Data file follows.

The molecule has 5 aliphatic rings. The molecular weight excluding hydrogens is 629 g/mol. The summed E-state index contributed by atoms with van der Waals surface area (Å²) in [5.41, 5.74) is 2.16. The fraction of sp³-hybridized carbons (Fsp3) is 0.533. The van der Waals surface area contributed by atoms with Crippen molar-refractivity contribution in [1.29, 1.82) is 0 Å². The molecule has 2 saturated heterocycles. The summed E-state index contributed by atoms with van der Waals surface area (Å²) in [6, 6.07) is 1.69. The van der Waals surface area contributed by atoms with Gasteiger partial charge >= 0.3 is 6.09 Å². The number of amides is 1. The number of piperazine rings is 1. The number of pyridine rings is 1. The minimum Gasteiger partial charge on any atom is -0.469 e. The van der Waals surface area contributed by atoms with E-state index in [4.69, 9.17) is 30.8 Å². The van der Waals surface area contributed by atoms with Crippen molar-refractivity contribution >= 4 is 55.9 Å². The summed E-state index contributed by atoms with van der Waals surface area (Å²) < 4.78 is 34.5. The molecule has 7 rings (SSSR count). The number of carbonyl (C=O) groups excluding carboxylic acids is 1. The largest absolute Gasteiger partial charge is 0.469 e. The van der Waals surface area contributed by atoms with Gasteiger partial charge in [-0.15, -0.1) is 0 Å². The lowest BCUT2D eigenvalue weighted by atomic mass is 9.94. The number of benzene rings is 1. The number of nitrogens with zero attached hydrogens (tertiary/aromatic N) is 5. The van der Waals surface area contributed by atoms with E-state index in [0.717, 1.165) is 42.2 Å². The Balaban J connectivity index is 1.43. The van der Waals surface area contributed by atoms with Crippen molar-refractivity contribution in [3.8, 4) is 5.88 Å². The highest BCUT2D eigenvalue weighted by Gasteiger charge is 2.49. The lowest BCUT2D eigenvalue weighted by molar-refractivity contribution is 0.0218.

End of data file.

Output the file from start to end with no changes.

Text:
The molecule has 5 aliphatic rings. The molecular weight excluding hydrogens is 629 g/mol. The summed E-state index contributed by atoms with van der Waals surface area (Å²) in [5.41, 5.74) is 2.16. The fraction of sp³-hybridized carbons (Fsp3) is 0.533. The van der Waals surface area contributed by atoms with Crippen molar-refractivity contribution in [1.29, 1.82) is 0 Å². The molecule has 2 saturated heterocycles. The summed E-state index contributed by atoms with van der Waals surface area (Å²) in [6, 6.07) is 1.69. The van der Waals surface area contributed by atoms with Gasteiger partial charge >= 0.3 is 6.09 Å². The number of amides is 1. The number of piperazine rings is 1. The number of pyridine rings is 1. The minimum Gasteiger partial charge on any atom is -0.469 e. The van der Waals surface area contributed by atoms with E-state index in [4.69, 9.17) is 30.8 Å². The van der Waals surface area contributed by atoms with Crippen molar-refractivity contribution >= 4 is 55.9 Å². The summed E-state index contributed by atoms with van der Waals surface area (Å²) < 4.78 is 34.5. The molecule has 7 rings (SSSR count). The number of carbonyl (C=O) groups excluding carboxylic acids is 1. The largest absolute Gasteiger partial charge is 0.469 e. The van der Waals surface area contributed by atoms with Gasteiger partial charge in [-0.15, -0.1) is 0 Å². The lowest BCUT2D eigenvalue weighted by atomic mass is 9.94. The number of benzene rings is 1. The number of nitrogens with zero attached hydrogens (tertiary/aromatic N) is 5. The van der Waals surface area contributed by atoms with E-state index in [0.717, 1.165) is 42.2 Å². The Balaban J connectivity index is 1.43. The van der Waals surface area contributed by atoms with Crippen molar-refractivity contribution in [3.8, 4) is 5.88 Å². The highest BCUT2D eigenvalue weighted by Gasteiger charge is 2.49. The lowest BCUT2D eigenvalue weighted by molar-refractivity contribution is 0.0218.